Consider some points to see what sort of decision-maker Davis is:
• She dropped out of law school to live in a truck and climb. It not only takes guts, it takes self-knowledge: she knew that law school wasn’t for her, and she knew that climbing was. She did what she had to do to climb, and she went on to make a living at it.
• When it was obvious her marriage wasn’t working, Davis got divorced.
• When Davis needed to try something new, she was ready to skydive. She called a friend, and asked him to help her learn — the next day, after she’d have to drive out to the place he lived.
He had barely got out his happy hellos when I burst out, “Brendan, I want to learn to skydive. Can you teach me if I come to Boulder? Tomorrow?”
• When it became obvious to her that skydiving was too expensive to be more than a whenever-she-could-afford-it hobby and she felt she had enough experience, she went right for base jumping lessons.
These are all major decisions, made quickly. From the Hagakure:
In the words of the ancients, one should make his decisions within the space of seven breaths. Lord Takanobu said, “If discrimination is long, it will spoil.” Lord Naoshige said, “When matters are done leisurely, seven out of ten will turn out badly. A warrior is a person who does things quickly.”
But also keep in mind that, to the point of her writing the book, she had never suffered a serious injury climbing, and the couple of times she hurt herself jumping, she had bad gut feelings about the jumps but went anyway.
This speaks to experience. Get good at something, then make decisions. Go for it or don’t.
I didn’t want to feel scared, my physical ability impaired by feelings of fear. I flatly drew the line at free soloing anything I considered at all difficult and would choose moderate, classic routes as my overall ability increased year after year.
“My immunity to fear was not impenetrable,” she goes on to write, noting that, in some instances, she should have been much more nervous than she was.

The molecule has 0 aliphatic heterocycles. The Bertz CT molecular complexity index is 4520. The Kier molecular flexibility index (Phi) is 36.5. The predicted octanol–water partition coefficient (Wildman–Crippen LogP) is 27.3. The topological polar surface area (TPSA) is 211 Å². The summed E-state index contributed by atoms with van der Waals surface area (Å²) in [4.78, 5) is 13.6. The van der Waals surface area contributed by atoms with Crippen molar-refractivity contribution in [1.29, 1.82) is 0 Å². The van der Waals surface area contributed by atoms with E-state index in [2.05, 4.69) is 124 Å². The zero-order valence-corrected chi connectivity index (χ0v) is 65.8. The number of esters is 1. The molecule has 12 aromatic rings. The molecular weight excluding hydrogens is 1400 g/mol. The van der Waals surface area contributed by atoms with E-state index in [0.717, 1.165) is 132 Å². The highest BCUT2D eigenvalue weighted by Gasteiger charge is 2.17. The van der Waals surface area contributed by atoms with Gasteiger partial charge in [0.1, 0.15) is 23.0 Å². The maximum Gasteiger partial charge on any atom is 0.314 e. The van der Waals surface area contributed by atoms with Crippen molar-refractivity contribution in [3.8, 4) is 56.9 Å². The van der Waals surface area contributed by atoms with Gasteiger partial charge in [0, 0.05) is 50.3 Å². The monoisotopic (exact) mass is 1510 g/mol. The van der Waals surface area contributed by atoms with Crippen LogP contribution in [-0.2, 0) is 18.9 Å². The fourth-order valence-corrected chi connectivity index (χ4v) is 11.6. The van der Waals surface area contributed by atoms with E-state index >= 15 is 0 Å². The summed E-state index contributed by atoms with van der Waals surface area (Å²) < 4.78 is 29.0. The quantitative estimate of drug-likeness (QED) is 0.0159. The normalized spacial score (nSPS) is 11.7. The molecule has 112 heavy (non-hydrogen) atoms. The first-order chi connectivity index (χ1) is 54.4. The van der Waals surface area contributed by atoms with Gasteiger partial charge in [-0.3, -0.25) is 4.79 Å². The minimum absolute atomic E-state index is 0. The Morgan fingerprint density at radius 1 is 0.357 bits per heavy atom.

But, we find out, when we make the decision to be done with fear, we can be done with fear.
Making the decision to not do something doesn’t have to be rooted in fear. It can be rooted in the understanding that our skill sets are not all-encompassing. Another way to say that: Know your limits. Stretch them, yes, and stretch your comfort zone, but don’t attempt anything that is outside the scope of your capabilities, especially if your life is at stake.
You can practice and build your skill set in a safe manner before you take those bigger risks.
When it comes to something like free soloing, that means practicing over and over with a rope until you never miss. Yes, the possibility of a mistake still stands, but it diminishes greatly the more we practice.
Don’t take unnecessary risks, but don’t let fear stop you from doing the thing you’re prepared for.
I was coming at the problem the way I knew, taking apart my weakness and working at it relentlessly, like the complicated parts of a Bach fugue. I wanted to fix it. And I knew from years spent on a piano bench that through sheer discipline and focus, I could.
This works for any problem you could possibly have, any weakness you could have. Focus and discipline can eliminate weakness — just remember to put that focus and discipline to work on the right thing. Where does it lead? “My natural confidence and strength were rooted in discipline and practice,” Davis writes.
Practice. Get stronger. It will give you confidence.